"Put simply, as a matter of law, an accused cannot be convicted merely for failing to establish a defence; rather, a conviction will be sustained only where the Crown is able to negate a properly raised defence and show, on the evidence as a whole, that all of the essential elements of the offence in question have been proved beyond a reasonable doubt." (Para 90)
"In the context of a police sting where there is no underage person, the offence of child luring has three essential elements: (1) an intentional communication by means of telecommunication; (2) with a person who the accused believes is under the requisite age; (3) for the purpose of facilitating the commission of a designated offence with respect to that person (see Levigne, at para. 23; Legare, at para. 36). The Crown must prove each of these elements beyond a reasonable doubt: see Legare, at para. 37. The discussion below will focus on the second element." (Para 95)
"To meet this burden, the Crown must show that the accused either (1) believed the other person was underage or (2) was wilfully blind as to whether the other person was underage. The second alternative is legally equivalent to the first." (Para 97)
"In the context of a police sting where there is no underage person, a showing that the accused was merely reckless, rather than wilfully blind, as to whether the other person was underage will not ground a conviction. In a sense, this distinguishes the child luring offence from the offence of sexual assault. The required mens rea for sexual assault is established where the accused is reckless with regard to a lack of consent on the part of the person sexually touched: R. v. Ewanchuk,  1 S.C.R. 330, at para. 42; R. v. J.A., 2011 SCC 28,  2 S.C.R. 440, at para. 24. An accused's awareness that there is a risk that the complainant has not consented to the sexual touching, and the accused's persistence despite this risk, is sufficient to make out the requisite mental element. In the child luring context, however, proving that the accused had a mere awareness of a risk that the other person was underage does not establish that the accused believed the person was underage, which is what s. 172.1(1) requires in the context of a police sting where there is no underage person." (Para 101)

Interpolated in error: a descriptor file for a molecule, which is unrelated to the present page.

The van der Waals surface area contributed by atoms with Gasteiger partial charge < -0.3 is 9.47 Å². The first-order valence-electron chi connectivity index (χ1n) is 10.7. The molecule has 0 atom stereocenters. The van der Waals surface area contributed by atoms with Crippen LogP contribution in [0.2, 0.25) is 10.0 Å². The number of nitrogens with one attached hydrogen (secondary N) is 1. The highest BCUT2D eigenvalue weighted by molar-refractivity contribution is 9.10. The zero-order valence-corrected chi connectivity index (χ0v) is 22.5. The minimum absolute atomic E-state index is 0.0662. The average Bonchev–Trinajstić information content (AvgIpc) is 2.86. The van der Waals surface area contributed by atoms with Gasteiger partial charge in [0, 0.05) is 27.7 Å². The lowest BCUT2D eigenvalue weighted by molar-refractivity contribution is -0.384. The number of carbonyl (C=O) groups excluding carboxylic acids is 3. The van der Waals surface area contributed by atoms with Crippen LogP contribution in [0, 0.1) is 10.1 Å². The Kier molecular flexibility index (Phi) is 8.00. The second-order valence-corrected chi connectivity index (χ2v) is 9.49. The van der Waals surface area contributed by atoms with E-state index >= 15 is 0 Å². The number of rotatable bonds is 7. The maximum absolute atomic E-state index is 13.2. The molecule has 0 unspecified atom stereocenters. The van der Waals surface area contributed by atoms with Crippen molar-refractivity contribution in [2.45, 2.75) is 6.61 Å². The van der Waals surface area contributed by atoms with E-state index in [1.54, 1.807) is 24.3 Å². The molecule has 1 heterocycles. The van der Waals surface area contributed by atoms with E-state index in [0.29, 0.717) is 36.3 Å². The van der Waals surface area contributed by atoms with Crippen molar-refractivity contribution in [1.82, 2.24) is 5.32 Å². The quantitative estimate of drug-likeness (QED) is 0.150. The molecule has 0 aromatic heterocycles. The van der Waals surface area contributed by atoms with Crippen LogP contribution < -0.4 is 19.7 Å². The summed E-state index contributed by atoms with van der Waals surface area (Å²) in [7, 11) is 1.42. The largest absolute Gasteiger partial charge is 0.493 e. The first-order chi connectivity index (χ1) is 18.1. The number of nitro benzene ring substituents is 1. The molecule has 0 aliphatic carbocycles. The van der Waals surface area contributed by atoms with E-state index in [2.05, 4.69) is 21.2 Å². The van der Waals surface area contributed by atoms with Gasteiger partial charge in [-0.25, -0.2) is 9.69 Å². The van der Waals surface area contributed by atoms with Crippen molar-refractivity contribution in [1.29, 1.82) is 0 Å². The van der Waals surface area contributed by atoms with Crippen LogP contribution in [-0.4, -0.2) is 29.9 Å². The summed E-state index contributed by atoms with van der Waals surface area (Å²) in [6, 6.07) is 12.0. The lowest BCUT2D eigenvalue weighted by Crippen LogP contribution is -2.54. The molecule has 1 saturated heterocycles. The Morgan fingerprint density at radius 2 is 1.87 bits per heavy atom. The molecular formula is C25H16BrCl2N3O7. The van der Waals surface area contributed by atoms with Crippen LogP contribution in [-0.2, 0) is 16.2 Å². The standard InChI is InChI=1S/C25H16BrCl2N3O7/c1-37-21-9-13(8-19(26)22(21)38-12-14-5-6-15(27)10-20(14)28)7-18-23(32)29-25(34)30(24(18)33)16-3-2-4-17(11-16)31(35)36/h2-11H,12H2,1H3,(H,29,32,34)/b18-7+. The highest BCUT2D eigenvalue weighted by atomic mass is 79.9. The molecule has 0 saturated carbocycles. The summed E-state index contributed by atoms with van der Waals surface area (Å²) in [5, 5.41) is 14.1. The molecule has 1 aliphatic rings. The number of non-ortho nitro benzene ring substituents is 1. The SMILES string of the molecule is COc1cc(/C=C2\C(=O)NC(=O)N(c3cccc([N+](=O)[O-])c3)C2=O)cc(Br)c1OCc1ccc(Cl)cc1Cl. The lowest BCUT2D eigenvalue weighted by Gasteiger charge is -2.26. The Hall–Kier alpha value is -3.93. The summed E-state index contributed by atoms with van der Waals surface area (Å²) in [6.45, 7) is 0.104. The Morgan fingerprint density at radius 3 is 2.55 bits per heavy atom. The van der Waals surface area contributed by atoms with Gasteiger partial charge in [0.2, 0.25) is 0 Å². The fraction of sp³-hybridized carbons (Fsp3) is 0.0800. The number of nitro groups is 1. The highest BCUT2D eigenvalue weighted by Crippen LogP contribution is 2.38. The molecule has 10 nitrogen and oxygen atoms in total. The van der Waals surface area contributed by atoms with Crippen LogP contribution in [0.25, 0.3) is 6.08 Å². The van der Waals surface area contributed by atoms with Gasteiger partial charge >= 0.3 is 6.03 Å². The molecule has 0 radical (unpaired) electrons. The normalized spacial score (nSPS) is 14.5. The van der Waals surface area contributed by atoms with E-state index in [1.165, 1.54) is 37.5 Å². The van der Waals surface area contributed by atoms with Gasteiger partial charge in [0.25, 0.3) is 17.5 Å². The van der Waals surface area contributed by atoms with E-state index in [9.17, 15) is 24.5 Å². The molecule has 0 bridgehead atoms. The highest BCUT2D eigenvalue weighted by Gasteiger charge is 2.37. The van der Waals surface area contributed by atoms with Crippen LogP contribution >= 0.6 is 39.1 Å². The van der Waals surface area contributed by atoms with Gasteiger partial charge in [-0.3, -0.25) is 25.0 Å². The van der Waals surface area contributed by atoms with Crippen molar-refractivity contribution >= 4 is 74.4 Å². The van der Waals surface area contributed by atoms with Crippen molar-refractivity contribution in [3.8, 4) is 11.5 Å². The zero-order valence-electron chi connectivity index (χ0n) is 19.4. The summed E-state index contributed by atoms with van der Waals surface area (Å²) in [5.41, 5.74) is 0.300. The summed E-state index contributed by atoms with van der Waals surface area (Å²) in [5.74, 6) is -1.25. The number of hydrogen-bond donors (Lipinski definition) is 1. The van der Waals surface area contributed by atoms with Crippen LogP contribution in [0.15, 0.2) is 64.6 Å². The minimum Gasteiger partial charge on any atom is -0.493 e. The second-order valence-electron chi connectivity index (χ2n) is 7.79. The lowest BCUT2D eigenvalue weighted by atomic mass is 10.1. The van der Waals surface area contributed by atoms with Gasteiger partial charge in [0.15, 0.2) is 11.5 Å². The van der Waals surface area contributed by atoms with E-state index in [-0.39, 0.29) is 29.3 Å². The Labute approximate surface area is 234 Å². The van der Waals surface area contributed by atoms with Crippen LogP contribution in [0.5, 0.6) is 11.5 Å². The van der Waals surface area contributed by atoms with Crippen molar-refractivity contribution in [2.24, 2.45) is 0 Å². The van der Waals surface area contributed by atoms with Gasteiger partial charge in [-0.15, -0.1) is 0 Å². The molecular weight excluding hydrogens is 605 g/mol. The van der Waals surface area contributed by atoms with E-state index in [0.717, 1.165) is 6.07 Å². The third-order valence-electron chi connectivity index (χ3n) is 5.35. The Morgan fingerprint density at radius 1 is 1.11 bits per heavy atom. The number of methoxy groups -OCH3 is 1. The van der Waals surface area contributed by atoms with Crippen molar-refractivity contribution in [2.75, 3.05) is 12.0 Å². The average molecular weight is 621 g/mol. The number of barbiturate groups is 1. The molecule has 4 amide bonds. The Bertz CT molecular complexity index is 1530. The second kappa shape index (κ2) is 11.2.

"In my view, the "reasonable steps" that the accused is required to take under subs. (4) are steps that a reasonable person, in the circumstances known to the accused at the time, would take to ascertain the other person's age: see R. v. Dragos, 2012 ONCA 538, 111 O.R. (3d) 481, at paras. 31-32. The reasonable steps requirement therefore has both objective and subjective dimensions: the steps must be objectively reasonable, and the reasonableness of those steps must be assessed in light of the circumstances known to the accused at the time. Although the words "in the circumstances known to the accused at the time" do not appear in s. 172.1(4), courts have drawn an analogy between s. 172.1(4) and the requirement under s. 273.2(b) that the accused take "reasonable steps, in the circumstances known to the accused at the time" in order to make out the defence of mistaken belief in consent against a charge of sexual assault: see Dragos, at paras. 39-41. In my view, it is appropriate to incorporate this qualifier because the reasonable steps requirement is highly contextual, and what may qualify as reasonable steps in one case may not in another: see R. v. Thain, 2009 ONCA 223, 243 C.C.C. (3d) 230, at para. 37; Dragos, at paras. 32 and 41; Pengelley, at para. 9." (Para 105)
"Without purporting to offer an exhaustive list, reasonable steps may, depending on the circumstances, include: asking for the other person's age and receiving a response that supports that accused's asserted belief; noting the other person's representation, whether solicited or unsolicited, that he or she is of legal age; asking for and receiving proof of identification indicating that the other person is of legal age; asking for and receiving a photograph or reviewing profile pictures suggesting the other person is of legal age; observing conduct or behaviour suggesting the other person is of legal age; choosing to communicate through a website that enforces age restrictions; and, in the case of a personal ad, including language indicating that the accused is looking to speak only with adults. The ultimate question is whether, in the totality of the circumstances, the accused's steps to ascertain the other person's age were sufficient to constitute "reasonable steps" — namely, those that provide information that is reasonably capable of supporting the accused's belief that the other person was of legal age." (Para 112)